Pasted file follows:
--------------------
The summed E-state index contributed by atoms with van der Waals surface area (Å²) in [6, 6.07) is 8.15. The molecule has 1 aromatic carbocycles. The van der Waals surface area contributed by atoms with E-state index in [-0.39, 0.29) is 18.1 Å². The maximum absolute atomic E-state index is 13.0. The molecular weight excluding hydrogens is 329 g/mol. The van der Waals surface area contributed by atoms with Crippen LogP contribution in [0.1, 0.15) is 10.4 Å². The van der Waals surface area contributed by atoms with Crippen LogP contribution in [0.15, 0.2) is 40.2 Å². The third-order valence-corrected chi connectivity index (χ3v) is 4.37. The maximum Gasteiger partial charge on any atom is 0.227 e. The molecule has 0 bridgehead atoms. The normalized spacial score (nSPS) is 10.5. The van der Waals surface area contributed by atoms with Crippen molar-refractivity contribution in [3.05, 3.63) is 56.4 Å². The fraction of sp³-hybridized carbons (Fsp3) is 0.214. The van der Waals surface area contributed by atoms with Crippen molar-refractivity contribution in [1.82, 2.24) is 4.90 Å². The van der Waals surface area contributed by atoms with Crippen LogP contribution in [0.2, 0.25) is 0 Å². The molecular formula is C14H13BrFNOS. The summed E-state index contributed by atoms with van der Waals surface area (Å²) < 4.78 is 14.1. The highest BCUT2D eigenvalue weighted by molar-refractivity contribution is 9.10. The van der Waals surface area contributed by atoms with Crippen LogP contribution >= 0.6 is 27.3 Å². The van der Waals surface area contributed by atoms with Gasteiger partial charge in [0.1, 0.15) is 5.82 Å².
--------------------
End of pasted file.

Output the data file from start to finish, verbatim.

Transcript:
The summed E-state index contributed by atoms with van der Waals surface area (Å²) in [6, 6.07) is 8.15. The molecule has 1 aromatic carbocycles. The van der Waals surface area contributed by atoms with E-state index in [-0.39, 0.29) is 18.1 Å². The maximum absolute atomic E-state index is 13.0. The molecular weight excluding hydrogens is 329 g/mol. The van der Waals surface area contributed by atoms with Crippen LogP contribution in [0.1, 0.15) is 10.4 Å². The van der Waals surface area contributed by atoms with Crippen LogP contribution in [0.15, 0.2) is 40.2 Å². The third-order valence-corrected chi connectivity index (χ3v) is 4.37. The maximum Gasteiger partial charge on any atom is 0.227 e. The molecule has 0 bridgehead atoms. The normalized spacial score (nSPS) is 10.5. The van der Waals surface area contributed by atoms with Crippen molar-refractivity contribution in [3.05, 3.63) is 56.4 Å². The fraction of sp³-hybridized carbons (Fsp3) is 0.214. The van der Waals surface area contributed by atoms with Crippen molar-refractivity contribution in [1.82, 2.24) is 4.90 Å². The van der Waals surface area contributed by atoms with Crippen LogP contribution in [0.2, 0.25) is 0 Å². The molecular formula is C14H13BrFNOS. The summed E-state index contributed by atoms with van der Waals surface area (Å²) < 4.78 is 14.1. The highest BCUT2D eigenvalue weighted by molar-refractivity contribution is 9.10. The van der Waals surface area contributed by atoms with Crippen LogP contribution >= 0.6 is 27.3 Å². The van der Waals surface area contributed by atoms with Gasteiger partial charge in [0.1, 0.15) is 5.82 Å².